Consumers are often curious about which device is more likely to be effective, given that these are arguably the two market leaders.

In our opinion, SolaWave is more likely to be effective than NuFace given that SolaWave incorporates red light therapy, which has significant clinical backing.

NuFace only includes microcurrent technology, which we do not consider likely to have any aesthetic effects.

Red light therapy has other benefits outside of anti-aging, including a medically documented anti-inflammatory effect. For this reason, we also consider SolaWave to be healthier and to have more potential secondary benefits than NuFace.

Real Customers Review SolaWave

Amazon is a better resource for honest customer reviews than a brand's website in our opinion.

SolaWave's facial wand and Renew Complex serum bundle is currently the brand's most-reviewed Amazon listing, with over 700 total reviews, and an average review rating of 3.8 out of 5 stars. 

The top positive review from a verified purchaser comes from a user named "Anastasia" who gives the product a 5/5 star rating, and who claims it's helpful for wrinkle prevention:

"I do feel like it helps redistribute puffiness, increases circulation, & massages plus warms the muscles of the face so they are not as tight...I feel like it does at least temporarily, & perhaps it is preventing further wrinkles. My skin is oily though, so I do not have that much wrinkles compared to others my age."

The top negative review from a verified purchaser is written by a user named "EJ" who gives the product a 1/5 star rating, and claims the device is faulty:

"My first device started to act up on day four, turning on and off haphazardly - and yes, I followed all the instructions. Requested replacement and the second started to turn of on day 1!...What a waste of resources transporting, delivering and returning it twice for nothing. I won't bother with this company again."

SolaWave Wand currently has an average review rating of 3.4 out of 5 stars on Google.

SolaWave currently has an average review rating of 2.5 out of 5 stars on the Better Business Bureau (BBB) website, but the company responds to the majority of customer complaints, which is a sign of a high-quality brand.

Our Clean Skincare Picks

There are skincare products containing ingredients shown in clinical trials to be effective for reducing wrinkles and improving skin quality.

Annie Mak Vitamin C Serum is our top anti-aging serum.

It contains hyaluronic acid which was described as a "skin-rejuvenating biomedicine" in a medical review due to its ability to reduce wrinkles and signs of facial aging.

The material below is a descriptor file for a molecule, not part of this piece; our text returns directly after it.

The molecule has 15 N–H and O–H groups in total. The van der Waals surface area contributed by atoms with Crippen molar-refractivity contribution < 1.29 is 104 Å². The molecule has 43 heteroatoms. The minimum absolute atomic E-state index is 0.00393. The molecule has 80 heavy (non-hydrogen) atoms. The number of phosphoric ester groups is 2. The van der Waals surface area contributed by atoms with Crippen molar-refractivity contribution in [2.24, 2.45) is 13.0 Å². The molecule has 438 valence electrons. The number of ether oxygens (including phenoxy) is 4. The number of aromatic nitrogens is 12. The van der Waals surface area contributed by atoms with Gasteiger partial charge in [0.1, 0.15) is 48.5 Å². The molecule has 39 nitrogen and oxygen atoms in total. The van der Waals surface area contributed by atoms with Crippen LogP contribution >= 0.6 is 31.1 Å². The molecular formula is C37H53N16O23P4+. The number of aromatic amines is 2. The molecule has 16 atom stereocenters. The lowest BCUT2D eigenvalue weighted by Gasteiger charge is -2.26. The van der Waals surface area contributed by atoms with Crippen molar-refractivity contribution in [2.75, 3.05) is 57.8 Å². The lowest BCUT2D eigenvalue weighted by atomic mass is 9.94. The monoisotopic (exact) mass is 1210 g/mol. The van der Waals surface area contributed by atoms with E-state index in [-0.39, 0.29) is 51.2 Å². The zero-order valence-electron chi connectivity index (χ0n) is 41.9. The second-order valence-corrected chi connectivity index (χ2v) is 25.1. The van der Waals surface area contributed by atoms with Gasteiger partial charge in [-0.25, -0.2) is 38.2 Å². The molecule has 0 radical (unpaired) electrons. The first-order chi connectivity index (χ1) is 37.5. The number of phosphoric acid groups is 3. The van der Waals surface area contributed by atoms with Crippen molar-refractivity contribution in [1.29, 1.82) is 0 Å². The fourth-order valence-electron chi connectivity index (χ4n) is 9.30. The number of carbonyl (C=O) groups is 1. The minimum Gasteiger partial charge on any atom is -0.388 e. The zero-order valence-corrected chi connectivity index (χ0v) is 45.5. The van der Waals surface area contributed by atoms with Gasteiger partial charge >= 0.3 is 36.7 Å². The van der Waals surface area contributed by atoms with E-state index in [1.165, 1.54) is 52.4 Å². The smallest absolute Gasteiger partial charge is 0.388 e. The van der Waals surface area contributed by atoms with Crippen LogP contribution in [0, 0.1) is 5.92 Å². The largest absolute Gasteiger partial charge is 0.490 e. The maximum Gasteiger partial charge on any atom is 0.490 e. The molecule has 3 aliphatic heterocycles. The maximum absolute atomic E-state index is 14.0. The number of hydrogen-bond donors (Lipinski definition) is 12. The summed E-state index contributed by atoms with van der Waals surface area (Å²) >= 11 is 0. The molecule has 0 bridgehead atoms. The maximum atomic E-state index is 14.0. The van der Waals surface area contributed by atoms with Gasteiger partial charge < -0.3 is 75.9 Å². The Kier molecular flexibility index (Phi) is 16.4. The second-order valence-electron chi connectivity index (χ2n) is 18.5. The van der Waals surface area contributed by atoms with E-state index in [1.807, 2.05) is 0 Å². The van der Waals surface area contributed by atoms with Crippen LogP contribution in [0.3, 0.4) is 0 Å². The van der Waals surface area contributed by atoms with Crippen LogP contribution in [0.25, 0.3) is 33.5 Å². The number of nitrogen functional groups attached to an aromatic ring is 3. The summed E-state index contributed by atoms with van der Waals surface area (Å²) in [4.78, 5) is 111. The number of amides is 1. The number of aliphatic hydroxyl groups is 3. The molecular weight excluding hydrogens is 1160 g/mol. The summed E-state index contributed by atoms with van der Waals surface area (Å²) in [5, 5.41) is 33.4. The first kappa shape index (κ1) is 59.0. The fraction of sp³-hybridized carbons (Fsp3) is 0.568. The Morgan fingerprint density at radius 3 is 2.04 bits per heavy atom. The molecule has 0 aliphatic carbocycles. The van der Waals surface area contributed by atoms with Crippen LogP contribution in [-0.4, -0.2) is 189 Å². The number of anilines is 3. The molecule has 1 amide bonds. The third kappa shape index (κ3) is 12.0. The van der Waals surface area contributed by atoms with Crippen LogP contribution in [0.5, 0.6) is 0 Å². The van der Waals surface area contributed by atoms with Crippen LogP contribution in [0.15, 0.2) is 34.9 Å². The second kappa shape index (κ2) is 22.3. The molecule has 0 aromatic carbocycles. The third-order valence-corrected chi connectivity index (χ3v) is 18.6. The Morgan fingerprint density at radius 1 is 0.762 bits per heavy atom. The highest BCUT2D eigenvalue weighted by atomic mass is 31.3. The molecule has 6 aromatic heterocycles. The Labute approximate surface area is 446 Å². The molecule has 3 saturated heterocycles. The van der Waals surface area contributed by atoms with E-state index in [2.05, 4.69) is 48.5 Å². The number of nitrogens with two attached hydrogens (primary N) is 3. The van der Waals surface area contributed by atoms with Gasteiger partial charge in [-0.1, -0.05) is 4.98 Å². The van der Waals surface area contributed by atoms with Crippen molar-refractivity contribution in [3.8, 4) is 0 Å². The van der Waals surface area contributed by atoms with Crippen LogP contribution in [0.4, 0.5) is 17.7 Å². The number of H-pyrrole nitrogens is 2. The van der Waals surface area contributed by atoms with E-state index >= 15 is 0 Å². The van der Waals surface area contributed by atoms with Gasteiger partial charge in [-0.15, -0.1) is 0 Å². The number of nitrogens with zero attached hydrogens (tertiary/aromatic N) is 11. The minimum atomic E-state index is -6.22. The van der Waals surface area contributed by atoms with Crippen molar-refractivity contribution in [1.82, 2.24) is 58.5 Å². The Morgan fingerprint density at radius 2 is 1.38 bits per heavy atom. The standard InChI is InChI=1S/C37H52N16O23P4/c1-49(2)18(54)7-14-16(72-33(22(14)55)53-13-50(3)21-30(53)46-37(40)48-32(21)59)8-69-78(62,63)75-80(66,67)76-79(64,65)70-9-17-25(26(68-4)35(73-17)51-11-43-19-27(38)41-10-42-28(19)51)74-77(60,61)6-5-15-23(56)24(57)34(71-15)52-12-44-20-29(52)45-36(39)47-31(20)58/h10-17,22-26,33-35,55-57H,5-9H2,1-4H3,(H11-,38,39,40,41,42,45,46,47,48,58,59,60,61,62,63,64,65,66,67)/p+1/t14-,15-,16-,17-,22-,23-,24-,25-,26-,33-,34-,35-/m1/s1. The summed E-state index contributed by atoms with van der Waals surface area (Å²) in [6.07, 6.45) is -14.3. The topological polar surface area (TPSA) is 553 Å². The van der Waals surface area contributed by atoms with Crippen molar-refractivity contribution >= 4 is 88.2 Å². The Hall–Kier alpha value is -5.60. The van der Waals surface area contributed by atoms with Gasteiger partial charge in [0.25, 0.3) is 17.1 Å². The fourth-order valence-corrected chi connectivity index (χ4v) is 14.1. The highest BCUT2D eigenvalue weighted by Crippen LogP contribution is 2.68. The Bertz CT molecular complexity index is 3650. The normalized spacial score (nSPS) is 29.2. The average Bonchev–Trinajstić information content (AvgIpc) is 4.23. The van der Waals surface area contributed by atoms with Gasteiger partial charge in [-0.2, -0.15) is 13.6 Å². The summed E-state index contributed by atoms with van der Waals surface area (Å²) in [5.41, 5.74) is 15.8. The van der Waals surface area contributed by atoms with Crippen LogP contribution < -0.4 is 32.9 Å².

HYDRAGLOW by CLEARSTEM is our top moisturizer pick.

It features bakuchiol as an active ingredient which was described in a 2014 clinical trial as "clinically proven to have anti-aging effects."

Bulletproof Collagen Powder is our top skin supplement.

Collagen supplementation was shown in a medical review published in the Journal of Drugs in Dermatology to reduce visible signs of skin aging as well as improve skin elasticity and skin hydration.

All of the products recommended in this section are entirely free of ingredients that we consider to be unhealthy.

Where to Get the Best Price

SolaWave is sold at a variety of online retailers.

Here's a price breakdown for a one-time purchase at the time of updating this article:

Ulta: $169 (free shipping, link)

Brand website: $140.70 (free shipping, link)

Amazon: $79.99 (free shipping, link to official Amazon listing)

Walmart: $64.99 (free shipping, third-party seller, link)

SolaWave is currently 43% cheaper on Amazon than at the brand's official website.

Walmart has a slightly better price, but the Walmart listing is from a third-party seller with only one review at the time of updating this article, so we consider Amazon to be a better choice as the listing is from the brand itself.

Pros and Cons of SolaWave

Here are the pros and cons of SolaWave in our opinion:

Pros:

  • Non-invasive
  • Unlikely to cause side effects
  • Sleek branding and packaging
  • Red light therapy can have anti-aging effects
  • Much cheaper than traditional skincare on a per-use basis
  • Brand's website offers free, expedited shipping
  • Better tech than NuFace

Cons:

  • Mediocre online customer reviews
  • We're unconvinced that microcurrent tech will be effective
  • We're unconvinced that facial massage will be effective
  • We're unconvinced that "therapeutic warmth" will be effective
Stay up-to-date on our research reviews

Conclusion

SolaWave is a novel device, and it has two core benefits in our opinion.

First, it's non-invasive and seems unlikely to cause side effects. While we would prefer it to have been studied in a clinical trial published in a peer-reviewed journal, it seems unlikely that this device will harm the skin given the relatively low power levels used.

Second, the device uses red light therapy which is clinically shown to have an anti-aging effect.

We're unconvinced about the potential efficacy of three of the four technologies used by SolaWave (microcurrent, facial massage, therapeutic warmth).

NuFace is another popular handheld device used for anti-aging, and we consider SolaWave more likely to be effective after evaluating the technology used by both companies.

SolaWave has relatively mediocre reviews on third-party retail platforms like Amazon, Google and BBB compared to other skincare brands we've reviewed on Illuminate Health.

At the time of updating this article, Amazon has substantially better prices on SolaWave products than the brand's website.